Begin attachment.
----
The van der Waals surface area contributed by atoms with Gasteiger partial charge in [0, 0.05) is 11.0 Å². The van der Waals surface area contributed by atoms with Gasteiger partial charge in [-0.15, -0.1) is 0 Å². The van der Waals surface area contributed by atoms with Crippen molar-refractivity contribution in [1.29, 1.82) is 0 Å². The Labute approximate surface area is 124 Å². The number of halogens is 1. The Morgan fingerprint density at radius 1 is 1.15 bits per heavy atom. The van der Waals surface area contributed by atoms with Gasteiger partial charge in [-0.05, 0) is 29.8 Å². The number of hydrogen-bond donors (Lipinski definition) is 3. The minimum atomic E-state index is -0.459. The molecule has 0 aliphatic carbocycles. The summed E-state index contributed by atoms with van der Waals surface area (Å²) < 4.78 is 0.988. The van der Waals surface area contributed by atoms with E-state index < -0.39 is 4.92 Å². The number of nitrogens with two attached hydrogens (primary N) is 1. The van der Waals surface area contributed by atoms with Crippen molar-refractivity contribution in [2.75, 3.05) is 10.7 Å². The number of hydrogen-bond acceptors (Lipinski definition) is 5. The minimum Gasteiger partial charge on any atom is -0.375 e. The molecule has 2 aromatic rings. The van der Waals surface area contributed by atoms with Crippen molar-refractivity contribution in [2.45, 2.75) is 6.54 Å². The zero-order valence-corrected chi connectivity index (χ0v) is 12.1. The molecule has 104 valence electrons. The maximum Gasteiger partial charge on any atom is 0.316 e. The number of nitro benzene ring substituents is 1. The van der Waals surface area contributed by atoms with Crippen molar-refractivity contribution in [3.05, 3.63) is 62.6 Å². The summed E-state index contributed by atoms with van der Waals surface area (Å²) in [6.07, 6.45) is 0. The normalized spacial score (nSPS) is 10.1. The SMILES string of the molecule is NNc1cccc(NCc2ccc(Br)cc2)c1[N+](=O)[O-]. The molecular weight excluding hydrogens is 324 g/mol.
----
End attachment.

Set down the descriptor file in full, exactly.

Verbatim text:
The van der Waals surface area contributed by atoms with Gasteiger partial charge in [0, 0.05) is 11.0 Å². The van der Waals surface area contributed by atoms with Gasteiger partial charge in [-0.15, -0.1) is 0 Å². The van der Waals surface area contributed by atoms with Crippen molar-refractivity contribution in [1.29, 1.82) is 0 Å². The Labute approximate surface area is 124 Å². The number of halogens is 1. The Morgan fingerprint density at radius 1 is 1.15 bits per heavy atom. The van der Waals surface area contributed by atoms with Gasteiger partial charge in [-0.05, 0) is 29.8 Å². The number of hydrogen-bond donors (Lipinski definition) is 3. The minimum atomic E-state index is -0.459. The molecule has 0 aliphatic carbocycles. The summed E-state index contributed by atoms with van der Waals surface area (Å²) < 4.78 is 0.988. The van der Waals surface area contributed by atoms with E-state index < -0.39 is 4.92 Å². The number of nitrogens with two attached hydrogens (primary N) is 1. The van der Waals surface area contributed by atoms with Crippen molar-refractivity contribution in [2.75, 3.05) is 10.7 Å². The number of hydrogen-bond acceptors (Lipinski definition) is 5. The minimum Gasteiger partial charge on any atom is -0.375 e. The molecule has 2 aromatic rings. The van der Waals surface area contributed by atoms with Crippen molar-refractivity contribution in [2.45, 2.75) is 6.54 Å². The zero-order valence-corrected chi connectivity index (χ0v) is 12.1. The molecule has 104 valence electrons. The maximum Gasteiger partial charge on any atom is 0.316 e. The number of nitro benzene ring substituents is 1. The van der Waals surface area contributed by atoms with Crippen molar-refractivity contribution in [3.05, 3.63) is 62.6 Å². The summed E-state index contributed by atoms with van der Waals surface area (Å²) in [6.07, 6.45) is 0. The normalized spacial score (nSPS) is 10.1. The SMILES string of the molecule is NNc1cccc(NCc2ccc(Br)cc2)c1[N+](=O)[O-]. The molecular weight excluding hydrogens is 324 g/mol.